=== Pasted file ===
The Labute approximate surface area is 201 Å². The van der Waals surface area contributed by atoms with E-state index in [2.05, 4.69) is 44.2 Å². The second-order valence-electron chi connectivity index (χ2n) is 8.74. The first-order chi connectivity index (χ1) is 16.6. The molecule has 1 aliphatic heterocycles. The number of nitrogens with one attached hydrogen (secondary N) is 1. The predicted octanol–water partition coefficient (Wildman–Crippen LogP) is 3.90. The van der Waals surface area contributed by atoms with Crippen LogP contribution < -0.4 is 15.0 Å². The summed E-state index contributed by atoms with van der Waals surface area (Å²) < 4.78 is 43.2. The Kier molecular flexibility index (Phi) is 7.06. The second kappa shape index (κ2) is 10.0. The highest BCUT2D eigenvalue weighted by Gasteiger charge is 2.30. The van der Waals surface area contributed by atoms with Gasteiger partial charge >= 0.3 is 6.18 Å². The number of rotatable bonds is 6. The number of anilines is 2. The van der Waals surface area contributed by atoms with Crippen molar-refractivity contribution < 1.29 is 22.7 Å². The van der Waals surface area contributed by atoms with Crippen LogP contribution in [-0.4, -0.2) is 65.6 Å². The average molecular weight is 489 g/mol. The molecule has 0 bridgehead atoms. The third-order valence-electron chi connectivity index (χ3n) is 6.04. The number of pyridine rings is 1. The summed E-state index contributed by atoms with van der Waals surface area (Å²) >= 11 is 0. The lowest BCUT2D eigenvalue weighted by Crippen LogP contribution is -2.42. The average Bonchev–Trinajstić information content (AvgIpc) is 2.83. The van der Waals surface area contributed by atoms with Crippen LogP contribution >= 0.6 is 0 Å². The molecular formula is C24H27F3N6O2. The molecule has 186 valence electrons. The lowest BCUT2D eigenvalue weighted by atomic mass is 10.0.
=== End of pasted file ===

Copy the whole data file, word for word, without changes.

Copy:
The Labute approximate surface area is 201 Å². The van der Waals surface area contributed by atoms with E-state index in [2.05, 4.69) is 44.2 Å². The second-order valence-electron chi connectivity index (χ2n) is 8.74. The first-order chi connectivity index (χ1) is 16.6. The molecule has 1 aliphatic heterocycles. The number of nitrogens with one attached hydrogen (secondary N) is 1. The predicted octanol–water partition coefficient (Wildman–Crippen LogP) is 3.90. The van der Waals surface area contributed by atoms with Crippen LogP contribution < -0.4 is 15.0 Å². The summed E-state index contributed by atoms with van der Waals surface area (Å²) < 4.78 is 43.2. The Kier molecular flexibility index (Phi) is 7.06. The second kappa shape index (κ2) is 10.0. The highest BCUT2D eigenvalue weighted by Gasteiger charge is 2.30. The van der Waals surface area contributed by atoms with Gasteiger partial charge >= 0.3 is 6.18 Å². The number of rotatable bonds is 6. The number of anilines is 2. The van der Waals surface area contributed by atoms with Crippen molar-refractivity contribution < 1.29 is 22.7 Å². The van der Waals surface area contributed by atoms with Crippen LogP contribution in [-0.4, -0.2) is 65.6 Å². The average molecular weight is 489 g/mol. The molecule has 0 bridgehead atoms. The third-order valence-electron chi connectivity index (χ3n) is 6.04. The number of pyridine rings is 1. The summed E-state index contributed by atoms with van der Waals surface area (Å²) >= 11 is 0. The lowest BCUT2D eigenvalue weighted by Crippen LogP contribution is -2.42. The average Bonchev–Trinajstić information content (AvgIpc) is 2.83. The van der Waals surface area contributed by atoms with Crippen LogP contribution >= 0.6 is 0 Å². The molecular formula is C24H27F3N6O2. The molecule has 186 valence electrons. The lowest BCUT2D eigenvalue weighted by atomic mass is 10.0.